The Academy Awards are hard not to watch. One just feels compelled to share “Hollywood’s Biggest Night.” And I was no exception, although, I must say, I was not so much riveted by the show as buzzed by it. Having the TV on, the family with me, a half-assed dinner being consumed. Telling the kids to shut up so we can hear who won. Them not listening. Them saying, “like, who are all these old people?” Um, sweetie, that’s Robert Duvall. Sean Penn. Michael Keaton. Emma stone they recognized. And because I share a house with four ladies eyes were on the clothes and hair.

It’s a palpable buzz.

One thing I noticed in the coverage and after-coverage was the pointing out of “moments.” When Neal Patrick Harris sent up Birdman by taking the stage in his undies. When John Legend emotionally sang and totally delivered the evening’s best song, Glory. The perspiring, young writer of The Imitation Game beseeching all of us to ‘embrace our weirdness.’ All those Latinos up on stage for Birdman. 

The definition of “having a moment” has got to be winning an Academy Award. I remember winning a few big advertising awards… how giddy I felt stumbling up to the stage. Of course I was drunk –I always was drunk- but I still remember those moments. I can’t recall a thing I said and that’s just as well.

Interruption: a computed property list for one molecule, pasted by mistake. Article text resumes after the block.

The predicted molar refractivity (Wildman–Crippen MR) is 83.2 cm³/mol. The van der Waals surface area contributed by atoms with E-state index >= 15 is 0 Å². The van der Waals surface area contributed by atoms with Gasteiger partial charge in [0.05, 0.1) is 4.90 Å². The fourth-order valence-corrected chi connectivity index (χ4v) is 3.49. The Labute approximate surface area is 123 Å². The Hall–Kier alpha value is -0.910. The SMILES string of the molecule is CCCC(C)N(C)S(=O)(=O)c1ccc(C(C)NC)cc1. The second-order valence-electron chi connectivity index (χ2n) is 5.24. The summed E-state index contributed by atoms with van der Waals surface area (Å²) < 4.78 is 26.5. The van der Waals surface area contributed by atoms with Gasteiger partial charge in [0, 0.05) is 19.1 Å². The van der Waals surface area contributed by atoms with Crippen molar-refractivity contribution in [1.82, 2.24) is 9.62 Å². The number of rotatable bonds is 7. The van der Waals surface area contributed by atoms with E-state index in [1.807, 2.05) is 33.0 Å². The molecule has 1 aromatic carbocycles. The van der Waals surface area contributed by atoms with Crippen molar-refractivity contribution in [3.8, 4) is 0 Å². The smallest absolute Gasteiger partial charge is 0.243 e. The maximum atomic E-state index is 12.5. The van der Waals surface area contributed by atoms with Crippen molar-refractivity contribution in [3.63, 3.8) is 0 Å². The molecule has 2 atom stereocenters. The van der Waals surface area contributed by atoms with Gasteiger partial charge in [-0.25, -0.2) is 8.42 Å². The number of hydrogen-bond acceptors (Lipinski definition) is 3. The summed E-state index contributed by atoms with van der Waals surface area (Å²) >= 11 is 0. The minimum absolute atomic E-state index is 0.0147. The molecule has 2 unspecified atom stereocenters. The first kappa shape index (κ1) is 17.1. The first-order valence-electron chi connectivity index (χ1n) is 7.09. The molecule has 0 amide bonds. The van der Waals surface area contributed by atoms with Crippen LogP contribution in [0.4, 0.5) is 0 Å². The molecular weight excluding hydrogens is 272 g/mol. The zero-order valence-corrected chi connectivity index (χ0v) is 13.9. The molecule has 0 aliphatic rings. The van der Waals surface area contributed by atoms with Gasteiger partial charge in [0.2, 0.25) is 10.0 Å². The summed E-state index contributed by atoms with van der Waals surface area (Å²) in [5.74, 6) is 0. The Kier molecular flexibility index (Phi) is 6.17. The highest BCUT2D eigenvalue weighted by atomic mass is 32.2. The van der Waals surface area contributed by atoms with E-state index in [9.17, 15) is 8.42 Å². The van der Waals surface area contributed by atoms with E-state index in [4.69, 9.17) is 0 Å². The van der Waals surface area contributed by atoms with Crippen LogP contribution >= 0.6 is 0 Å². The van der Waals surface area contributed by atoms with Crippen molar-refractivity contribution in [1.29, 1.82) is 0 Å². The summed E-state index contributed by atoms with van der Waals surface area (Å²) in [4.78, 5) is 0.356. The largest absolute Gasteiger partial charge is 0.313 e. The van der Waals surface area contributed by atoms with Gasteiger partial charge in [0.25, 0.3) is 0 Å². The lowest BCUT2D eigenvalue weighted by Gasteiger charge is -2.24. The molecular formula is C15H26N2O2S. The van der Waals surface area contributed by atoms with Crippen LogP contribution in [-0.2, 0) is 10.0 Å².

I believe in moments. Life is a puzzling journey. We mark the trail with moments: Graduation. New Job. Closing a deal. Or is it a drama? Fair metaphor as well. In this case moments are like plot points: Boy meets girl. Boy loses girl. Boy gets girl back. Babies are born. People die. There are countless plot points to every life. Pretty cool way to look at it.

No wonder so many brands try to own them. It’s the perfect hash tag for the Academy Awards, if not life itself: #Moments


I don’t like musicals. Even “good” ones. They have always struck me as silly or, worse, just plain dull. Don’t get me wrong. I respect the genre and those who appreciate it. Mostly. I just can’t take them seriously.

And so it is with this prejudice I took my wife to see Les Miserables, the Academy Award winning film based on the musical based on the novel by Victor Hugo. I’d never seen the actual musical (see above) let alone read the book. Yet long before the film I’d been aware of the show. Like Cats, Chicago and Wicked Les Miz is an unavoidable piece of popular culture. If I shut my eyes I can vividly see those iconic posters beckoning we pedestrians with as much fizz as Coca Cola. But for all their ubiquity the ads never persuaded me. That is until the movie came out and the kudos along with it.